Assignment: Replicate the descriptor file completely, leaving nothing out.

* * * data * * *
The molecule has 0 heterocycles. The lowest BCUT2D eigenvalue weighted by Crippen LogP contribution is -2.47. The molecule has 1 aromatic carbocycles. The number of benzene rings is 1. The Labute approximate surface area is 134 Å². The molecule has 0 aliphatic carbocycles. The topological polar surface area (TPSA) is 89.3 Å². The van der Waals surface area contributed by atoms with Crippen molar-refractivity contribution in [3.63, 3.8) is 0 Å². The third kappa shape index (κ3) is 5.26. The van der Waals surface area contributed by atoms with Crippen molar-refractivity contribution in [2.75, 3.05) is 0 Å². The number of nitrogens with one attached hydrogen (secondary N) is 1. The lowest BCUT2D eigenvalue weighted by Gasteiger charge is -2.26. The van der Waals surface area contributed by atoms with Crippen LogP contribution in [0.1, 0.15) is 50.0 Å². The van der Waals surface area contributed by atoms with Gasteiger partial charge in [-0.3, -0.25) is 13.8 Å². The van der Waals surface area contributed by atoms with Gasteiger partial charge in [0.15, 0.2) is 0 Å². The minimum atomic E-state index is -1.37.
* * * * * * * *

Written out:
The molecule has 0 heterocycles. The lowest BCUT2D eigenvalue weighted by Crippen LogP contribution is -2.47. The molecule has 1 aromatic carbocycles. The number of benzene rings is 1. The Labute approximate surface area is 134 Å². The molecule has 0 aliphatic carbocycles. The topological polar surface area (TPSA) is 89.3 Å². The van der Waals surface area contributed by atoms with Crippen molar-refractivity contribution in [3.63, 3.8) is 0 Å². The third kappa shape index (κ3) is 5.26. The van der Waals surface area contributed by atoms with Crippen molar-refractivity contribution in [2.75, 3.05) is 0 Å². The number of nitrogens with one attached hydrogen (secondary N) is 1. The lowest BCUT2D eigenvalue weighted by Gasteiger charge is -2.26. The van der Waals surface area contributed by atoms with Crippen LogP contribution in [0.1, 0.15) is 50.0 Å². The van der Waals surface area contributed by atoms with Gasteiger partial charge in [-0.3, -0.25) is 13.8 Å². The van der Waals surface area contributed by atoms with Gasteiger partial charge in [0.15, 0.2) is 0 Å². The minimum atomic E-state index is -1.37.